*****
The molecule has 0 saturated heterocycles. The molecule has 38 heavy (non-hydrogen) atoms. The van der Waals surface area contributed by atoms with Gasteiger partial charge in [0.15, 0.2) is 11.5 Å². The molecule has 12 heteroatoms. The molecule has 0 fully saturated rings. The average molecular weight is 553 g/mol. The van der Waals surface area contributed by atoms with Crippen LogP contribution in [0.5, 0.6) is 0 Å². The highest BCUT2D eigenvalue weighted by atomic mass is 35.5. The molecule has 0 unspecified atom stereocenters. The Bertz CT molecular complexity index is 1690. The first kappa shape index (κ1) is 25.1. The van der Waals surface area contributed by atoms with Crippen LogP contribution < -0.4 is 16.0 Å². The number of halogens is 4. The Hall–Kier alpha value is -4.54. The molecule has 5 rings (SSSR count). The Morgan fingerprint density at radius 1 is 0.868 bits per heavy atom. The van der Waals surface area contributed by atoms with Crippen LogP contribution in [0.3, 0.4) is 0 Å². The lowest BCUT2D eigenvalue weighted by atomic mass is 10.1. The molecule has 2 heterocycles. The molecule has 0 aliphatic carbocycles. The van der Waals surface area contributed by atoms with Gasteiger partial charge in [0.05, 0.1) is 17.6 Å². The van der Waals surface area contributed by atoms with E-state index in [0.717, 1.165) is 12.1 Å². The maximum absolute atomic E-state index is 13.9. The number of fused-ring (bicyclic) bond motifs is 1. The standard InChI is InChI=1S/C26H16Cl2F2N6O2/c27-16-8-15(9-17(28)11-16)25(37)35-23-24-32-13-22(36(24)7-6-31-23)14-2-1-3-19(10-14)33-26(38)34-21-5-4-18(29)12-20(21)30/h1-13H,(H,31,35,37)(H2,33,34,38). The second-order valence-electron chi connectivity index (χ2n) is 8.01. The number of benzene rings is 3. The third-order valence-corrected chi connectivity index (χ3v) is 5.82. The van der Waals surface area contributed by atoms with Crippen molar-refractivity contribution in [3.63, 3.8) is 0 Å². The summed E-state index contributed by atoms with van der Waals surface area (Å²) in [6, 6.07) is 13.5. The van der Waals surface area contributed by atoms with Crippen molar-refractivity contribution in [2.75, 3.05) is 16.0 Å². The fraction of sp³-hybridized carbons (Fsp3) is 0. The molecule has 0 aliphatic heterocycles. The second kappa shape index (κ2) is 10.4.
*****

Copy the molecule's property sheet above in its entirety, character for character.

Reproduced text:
The molecule has 0 saturated heterocycles. The molecule has 38 heavy (non-hydrogen) atoms. The van der Waals surface area contributed by atoms with Gasteiger partial charge in [0.15, 0.2) is 11.5 Å². The molecule has 12 heteroatoms. The molecule has 0 fully saturated rings. The average molecular weight is 553 g/mol. The van der Waals surface area contributed by atoms with Crippen LogP contribution in [0.5, 0.6) is 0 Å². The highest BCUT2D eigenvalue weighted by atomic mass is 35.5. The molecule has 0 unspecified atom stereocenters. The Bertz CT molecular complexity index is 1690. The first kappa shape index (κ1) is 25.1. The van der Waals surface area contributed by atoms with Crippen LogP contribution < -0.4 is 16.0 Å². The number of halogens is 4. The Hall–Kier alpha value is -4.54. The molecule has 5 rings (SSSR count). The Morgan fingerprint density at radius 1 is 0.868 bits per heavy atom. The van der Waals surface area contributed by atoms with Crippen LogP contribution in [0.3, 0.4) is 0 Å². The lowest BCUT2D eigenvalue weighted by atomic mass is 10.1. The molecule has 2 heterocycles. The molecule has 0 aliphatic carbocycles. The van der Waals surface area contributed by atoms with Gasteiger partial charge in [0.05, 0.1) is 17.6 Å². The van der Waals surface area contributed by atoms with E-state index in [0.717, 1.165) is 12.1 Å². The maximum absolute atomic E-state index is 13.9. The number of fused-ring (bicyclic) bond motifs is 1. The standard InChI is InChI=1S/C26H16Cl2F2N6O2/c27-16-8-15(9-17(28)11-16)25(37)35-23-24-32-13-22(36(24)7-6-31-23)14-2-1-3-19(10-14)33-26(38)34-21-5-4-18(29)12-20(21)30/h1-13H,(H,31,35,37)(H2,33,34,38). The second-order valence-electron chi connectivity index (χ2n) is 8.01. The number of benzene rings is 3. The third-order valence-corrected chi connectivity index (χ3v) is 5.82. The van der Waals surface area contributed by atoms with Crippen molar-refractivity contribution in [3.63, 3.8) is 0 Å². The summed E-state index contributed by atoms with van der Waals surface area (Å²) in [6, 6.07) is 13.5. The van der Waals surface area contributed by atoms with Crippen molar-refractivity contribution in [2.75, 3.05) is 16.0 Å². The fraction of sp³-hybridized carbons (Fsp3) is 0. The molecule has 0 aliphatic heterocycles. The second kappa shape index (κ2) is 10.4.